From Interns to Executives: Learning requires Ahonui

Posted on Sep. 16, 2020  /  Serving the Professional  /   0

Ahonui (aho` newee) - patience, patient, enduring, long-suffering, to tolerate.  (Ulukau Dictionary) by Juli Patao, Maui Educational Foundation Director

COVID-19 has impacted all of our lives, in some form shape, or way.  For many living with uncertainty, chaos and confusion have created unsurmountable stress and pandemonium.  Employers, employees, and unions must all learn to work together despite the pressures of COVID-19.  Perhaps “ahonui” is needed for us to survive these challenging times.  

In response, SHRM Hawaii’s Educational Foundational Representatives hosted numerous HR topics with great speakers at no cost to stimulate discussion about the various COVID-19 topics that impact our work environments.  The Tuesday 12 noon 30-60 minute sessions provided virtual collaborative resources to serve all HR professionals to include neighbor island communities with direct access to programs and events.  Thank you to the SHRM Hawaii Educational Foundation Board of Directors that consists of the following Neighbor-Island Representatives: Bill Brown (Hawaii), Juli Patao (Maui), Erin Tomlinson (Oahu), Jeannine Marine (Kauai).  SHRM Hawaii along with the Educational Foundational Representatives continue to promote HR topics and education for all of our communities to perpetuate HR professionals.  We look forward to your continued support.

Since education is being impacted for all student learners, we ask that HR professionals and employers support college students with facilitating Virtual or Hybrid (Virtual+In-Person) Internships to help students complete their higher educational goals.  Top 10 -- Tips to host a Virtual Internship: (aside from internet, computer equipment, headphones, microphones, or a Zoom, Google Meet, or BlueJeans platform)

  1. Challenge the intern to learn about his/her major and have the Intern create a job description of duties the student might be interested in learning.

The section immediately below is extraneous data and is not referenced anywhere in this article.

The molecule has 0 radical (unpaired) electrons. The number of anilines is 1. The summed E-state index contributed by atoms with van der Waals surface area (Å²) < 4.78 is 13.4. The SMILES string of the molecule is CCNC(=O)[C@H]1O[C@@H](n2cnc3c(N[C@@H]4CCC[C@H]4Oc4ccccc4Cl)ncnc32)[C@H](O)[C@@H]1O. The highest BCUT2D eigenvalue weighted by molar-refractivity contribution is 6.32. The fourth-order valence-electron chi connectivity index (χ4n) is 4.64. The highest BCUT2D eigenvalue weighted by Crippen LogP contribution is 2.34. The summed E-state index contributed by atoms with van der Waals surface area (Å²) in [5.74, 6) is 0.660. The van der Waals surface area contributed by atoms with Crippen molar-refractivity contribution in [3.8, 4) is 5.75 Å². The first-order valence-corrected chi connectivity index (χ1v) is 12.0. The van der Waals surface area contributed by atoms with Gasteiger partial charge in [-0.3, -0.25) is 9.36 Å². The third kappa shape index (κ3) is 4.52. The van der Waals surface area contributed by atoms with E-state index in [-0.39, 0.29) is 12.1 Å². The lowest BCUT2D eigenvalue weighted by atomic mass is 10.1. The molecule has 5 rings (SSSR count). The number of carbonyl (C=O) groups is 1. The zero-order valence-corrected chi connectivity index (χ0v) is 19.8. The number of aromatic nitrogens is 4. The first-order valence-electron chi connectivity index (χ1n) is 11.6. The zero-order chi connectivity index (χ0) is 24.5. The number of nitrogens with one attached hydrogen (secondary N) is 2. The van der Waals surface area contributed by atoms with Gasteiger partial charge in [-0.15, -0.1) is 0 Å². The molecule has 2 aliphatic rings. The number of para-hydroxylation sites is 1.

2. Be creative with identifying tasks or duties (learning outcomes) for the Intern to complete or think of projects that align with the Intern’s academic program and compare those requirements to projects you might want to achieve for your organization and see how the Intern could support those initiatives.
  3. Designate a Mentor for the student to check in with on a regular basis.
  4. If you are the designated Mentor, have a contingency plan, in case you are too busy to follow up with the Intern, have an Assistant Mentor to check on the Interns progress.
  5. Onboard and welcome Interns to company meetings, updates, and/or weekly meetings.
  6. Commit to a schedule and require the intern to check-in regularly (every hour or two) to ensure tasks are being completed in a timely manner in accordance with your guidelines.
  7. Evaluate and provide feedback about the Interns performance in a timely manner.  Be supportive by providing clear and constructive feedback for the Intern to learn.
  8. Communicate with the Intern’s teacher or faculty in-charge of the college Internship Program to holistically support the Intern learnings.
  9. Host a student intern as you may require Interns to sign a Risk and Release Statement.  Specific organizational concerns may need to be addressed, consult your organization's attorney.
  10. Have fun and be flexible with engaging the Intern to learn, it’s ok for you to share your career journey too. 

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